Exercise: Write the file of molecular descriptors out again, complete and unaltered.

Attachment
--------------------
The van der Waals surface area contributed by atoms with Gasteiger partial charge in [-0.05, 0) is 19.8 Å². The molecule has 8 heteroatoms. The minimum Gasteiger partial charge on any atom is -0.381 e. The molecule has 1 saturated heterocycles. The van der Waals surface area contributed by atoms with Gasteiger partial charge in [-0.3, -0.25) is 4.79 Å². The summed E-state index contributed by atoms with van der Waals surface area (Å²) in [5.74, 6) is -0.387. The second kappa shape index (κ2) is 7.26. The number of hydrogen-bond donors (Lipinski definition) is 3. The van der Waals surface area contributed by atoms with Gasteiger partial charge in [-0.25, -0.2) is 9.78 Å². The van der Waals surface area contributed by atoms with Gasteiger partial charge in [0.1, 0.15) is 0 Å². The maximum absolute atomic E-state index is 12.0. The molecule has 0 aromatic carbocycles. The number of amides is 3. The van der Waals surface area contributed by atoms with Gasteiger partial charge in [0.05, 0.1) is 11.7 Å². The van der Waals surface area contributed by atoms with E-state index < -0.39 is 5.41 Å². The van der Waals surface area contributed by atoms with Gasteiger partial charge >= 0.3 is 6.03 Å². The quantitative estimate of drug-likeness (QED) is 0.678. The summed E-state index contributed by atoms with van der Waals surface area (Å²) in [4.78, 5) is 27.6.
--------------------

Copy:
The van der Waals surface area contributed by atoms with Gasteiger partial charge in [-0.05, 0) is 19.8 Å². The molecule has 8 heteroatoms. The minimum Gasteiger partial charge on any atom is -0.381 e. The molecule has 1 saturated heterocycles. The van der Waals surface area contributed by atoms with Gasteiger partial charge in [-0.3, -0.25) is 4.79 Å². The summed E-state index contributed by atoms with van der Waals surface area (Å²) in [5.74, 6) is -0.387. The second kappa shape index (κ2) is 7.26. The number of hydrogen-bond donors (Lipinski definition) is 3. The van der Waals surface area contributed by atoms with Gasteiger partial charge in [-0.25, -0.2) is 9.78 Å². The van der Waals surface area contributed by atoms with Gasteiger partial charge in [0.1, 0.15) is 0 Å². The maximum absolute atomic E-state index is 12.0. The molecule has 0 aromatic carbocycles. The number of amides is 3. The van der Waals surface area contributed by atoms with Gasteiger partial charge in [0.05, 0.1) is 11.7 Å². The van der Waals surface area contributed by atoms with E-state index < -0.39 is 5.41 Å². The van der Waals surface area contributed by atoms with Gasteiger partial charge >= 0.3 is 6.03 Å². The quantitative estimate of drug-likeness (QED) is 0.678. The summed E-state index contributed by atoms with van der Waals surface area (Å²) in [4.78, 5) is 27.6.